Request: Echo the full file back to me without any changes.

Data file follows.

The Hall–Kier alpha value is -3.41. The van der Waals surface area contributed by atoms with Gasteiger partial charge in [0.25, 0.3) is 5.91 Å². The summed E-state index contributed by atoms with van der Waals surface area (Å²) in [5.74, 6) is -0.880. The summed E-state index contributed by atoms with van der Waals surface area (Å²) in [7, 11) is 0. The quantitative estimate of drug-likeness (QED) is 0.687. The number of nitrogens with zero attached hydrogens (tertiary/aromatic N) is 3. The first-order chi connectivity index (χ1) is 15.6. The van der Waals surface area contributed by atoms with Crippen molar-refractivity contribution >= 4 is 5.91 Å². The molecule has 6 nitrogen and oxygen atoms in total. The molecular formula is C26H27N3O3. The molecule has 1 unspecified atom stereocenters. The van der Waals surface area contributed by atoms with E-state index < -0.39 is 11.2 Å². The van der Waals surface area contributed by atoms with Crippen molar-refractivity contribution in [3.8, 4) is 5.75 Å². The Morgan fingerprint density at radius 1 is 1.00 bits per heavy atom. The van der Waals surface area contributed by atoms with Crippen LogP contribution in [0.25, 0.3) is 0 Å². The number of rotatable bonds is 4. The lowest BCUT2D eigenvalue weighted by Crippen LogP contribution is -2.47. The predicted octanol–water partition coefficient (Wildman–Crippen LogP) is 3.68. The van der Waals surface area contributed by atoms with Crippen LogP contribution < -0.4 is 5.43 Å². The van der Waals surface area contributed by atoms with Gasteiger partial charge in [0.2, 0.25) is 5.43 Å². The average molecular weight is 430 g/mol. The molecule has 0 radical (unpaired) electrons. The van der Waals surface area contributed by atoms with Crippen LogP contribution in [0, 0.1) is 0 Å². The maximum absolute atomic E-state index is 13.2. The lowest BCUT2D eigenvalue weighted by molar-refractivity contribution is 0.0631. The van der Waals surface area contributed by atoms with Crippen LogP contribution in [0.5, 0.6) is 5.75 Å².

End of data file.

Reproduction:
The Hall–Kier alpha value is -3.41. The van der Waals surface area contributed by atoms with Gasteiger partial charge in [0.25, 0.3) is 5.91 Å². The summed E-state index contributed by atoms with van der Waals surface area (Å²) in [5.74, 6) is -0.880. The summed E-state index contributed by atoms with van der Waals surface area (Å²) in [7, 11) is 0. The quantitative estimate of drug-likeness (QED) is 0.687. The number of nitrogens with zero attached hydrogens (tertiary/aromatic N) is 3. The first-order chi connectivity index (χ1) is 15.6. The van der Waals surface area contributed by atoms with Crippen molar-refractivity contribution >= 4 is 5.91 Å². The molecule has 6 nitrogen and oxygen atoms in total. The molecular formula is C26H27N3O3. The molecule has 1 unspecified atom stereocenters. The van der Waals surface area contributed by atoms with E-state index < -0.39 is 11.2 Å². The van der Waals surface area contributed by atoms with Crippen molar-refractivity contribution in [3.8, 4) is 5.75 Å². The Morgan fingerprint density at radius 1 is 1.00 bits per heavy atom. The van der Waals surface area contributed by atoms with Crippen LogP contribution in [0.25, 0.3) is 0 Å². The number of rotatable bonds is 4. The lowest BCUT2D eigenvalue weighted by Crippen LogP contribution is -2.47. The predicted octanol–water partition coefficient (Wildman–Crippen LogP) is 3.68. The van der Waals surface area contributed by atoms with Crippen LogP contribution < -0.4 is 5.43 Å². The van der Waals surface area contributed by atoms with Gasteiger partial charge in [0.2, 0.25) is 5.43 Å². The average molecular weight is 430 g/mol. The molecule has 0 radical (unpaired) electrons. The van der Waals surface area contributed by atoms with Crippen LogP contribution in [0, 0.1) is 0 Å². The maximum absolute atomic E-state index is 13.2. The lowest BCUT2D eigenvalue weighted by molar-refractivity contribution is 0.0631. The van der Waals surface area contributed by atoms with Crippen LogP contribution in [0.5, 0.6) is 5.75 Å².